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Obesity in Canada: Let’s Stop Pretending

the shape of things to come

Obesity in Canada: Let’s Stop Pretending

 

There is a concerning epidemic of expanding waistbands, overconsumption, and decreased activity happening around us that we are seemingly aware of but each day the problem is getting worse.   This problem has a name, obesity, and though we try to tackle the issue, as dietitians and Health Canada work furiously to try to educate the public, the statistics demonstrate that these efforts are ineffective.  According to Heart and Stroke Foundation of Canada (HSFC, 2007), nearly one quarter of Canadian adults, or 5.5 million people, are obese.  Obesity has very direct implications for health and quality of life, and yet, though we talk about the obesity problem, as a society, we are prevented from addressing it directly because our focus on physical appearance makes us afraid of damaging fragile self-esteems, bruising body image, and influencing people to become depressed or perhaps anorexic.   We need to stop pretending that obesity is solely a body image issue, as this prevents us from treating it for what it is – a health concern.  We simply cannot ignore the impact obesity has for the health of Canadians.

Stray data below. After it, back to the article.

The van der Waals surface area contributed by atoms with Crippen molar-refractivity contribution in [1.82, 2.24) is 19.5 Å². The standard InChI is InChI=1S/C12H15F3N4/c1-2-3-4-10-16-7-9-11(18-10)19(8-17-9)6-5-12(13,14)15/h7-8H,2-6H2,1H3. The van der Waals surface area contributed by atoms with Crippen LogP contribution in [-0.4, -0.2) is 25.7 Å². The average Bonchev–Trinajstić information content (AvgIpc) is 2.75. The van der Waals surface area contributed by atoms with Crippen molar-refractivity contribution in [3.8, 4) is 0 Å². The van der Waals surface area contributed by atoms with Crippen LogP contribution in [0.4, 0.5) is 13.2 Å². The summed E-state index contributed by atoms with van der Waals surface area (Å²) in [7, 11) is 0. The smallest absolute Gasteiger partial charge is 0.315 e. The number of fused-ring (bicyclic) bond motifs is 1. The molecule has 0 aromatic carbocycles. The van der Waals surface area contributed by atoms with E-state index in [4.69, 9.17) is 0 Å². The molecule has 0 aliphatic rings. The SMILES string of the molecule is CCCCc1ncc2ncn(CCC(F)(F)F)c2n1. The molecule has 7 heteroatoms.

Statistics available from the Public Health Agency of Canada (PHAC, 2011) compiling results from the 2007-2009 Canadian Health Measures Survey show that 44.1% of males and 29.5% of females are overweight, and 24.1% of males and 23.6% of females are obese.  In total, the incidence of overweight and obesity amongst the population of Canada is close to a staggering two-thirds, at 62.1% (PHAC, 2011).  Beyond that, another concerning trend is the increasing number of those falling within the higher classes of obesity, as PHAC (2011) also reports that between 1979 and 2004 the proportion of the population in class II doubled, and those within class III tripled.  It appears that even as our society paradoxically becomes more informed on the impacts of nutrition and lifestyle towards health, our educational efforts to make the population healthier as a whole are seemingly not working.

fig-2-eng_BMI distribution